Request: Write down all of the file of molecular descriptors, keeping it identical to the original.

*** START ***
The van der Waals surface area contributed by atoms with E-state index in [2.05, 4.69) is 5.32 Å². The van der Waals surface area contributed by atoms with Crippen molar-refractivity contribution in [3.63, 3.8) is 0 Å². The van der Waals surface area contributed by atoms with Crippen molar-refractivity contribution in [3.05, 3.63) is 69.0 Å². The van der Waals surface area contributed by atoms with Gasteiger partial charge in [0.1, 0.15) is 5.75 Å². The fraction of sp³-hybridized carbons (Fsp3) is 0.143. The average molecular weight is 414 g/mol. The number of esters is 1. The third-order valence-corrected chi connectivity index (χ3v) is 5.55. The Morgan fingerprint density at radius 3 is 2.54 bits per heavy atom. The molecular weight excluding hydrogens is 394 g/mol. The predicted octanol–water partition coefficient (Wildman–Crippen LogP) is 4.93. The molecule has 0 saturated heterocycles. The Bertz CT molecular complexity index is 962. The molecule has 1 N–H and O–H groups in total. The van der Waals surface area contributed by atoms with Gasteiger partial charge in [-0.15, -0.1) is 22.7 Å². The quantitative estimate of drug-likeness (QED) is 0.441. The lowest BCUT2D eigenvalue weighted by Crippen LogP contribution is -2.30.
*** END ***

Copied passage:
The van der Waals surface area contributed by atoms with E-state index in [2.05, 4.69) is 5.32 Å². The van der Waals surface area contributed by atoms with Crippen molar-refractivity contribution in [3.63, 3.8) is 0 Å². The van der Waals surface area contributed by atoms with Crippen molar-refractivity contribution in [3.05, 3.63) is 69.0 Å². The van der Waals surface area contributed by atoms with Gasteiger partial charge in [0.1, 0.15) is 5.75 Å². The fraction of sp³-hybridized carbons (Fsp3) is 0.143. The average molecular weight is 414 g/mol. The number of esters is 1. The third-order valence-corrected chi connectivity index (χ3v) is 5.55. The Morgan fingerprint density at radius 3 is 2.54 bits per heavy atom. The molecular weight excluding hydrogens is 394 g/mol. The predicted octanol–water partition coefficient (Wildman–Crippen LogP) is 4.93. The molecule has 0 saturated heterocycles. The Bertz CT molecular complexity index is 962. The molecule has 1 N–H and O–H groups in total. The van der Waals surface area contributed by atoms with Gasteiger partial charge in [-0.15, -0.1) is 22.7 Å². The quantitative estimate of drug-likeness (QED) is 0.441. The lowest BCUT2D eigenvalue weighted by Crippen LogP contribution is -2.30.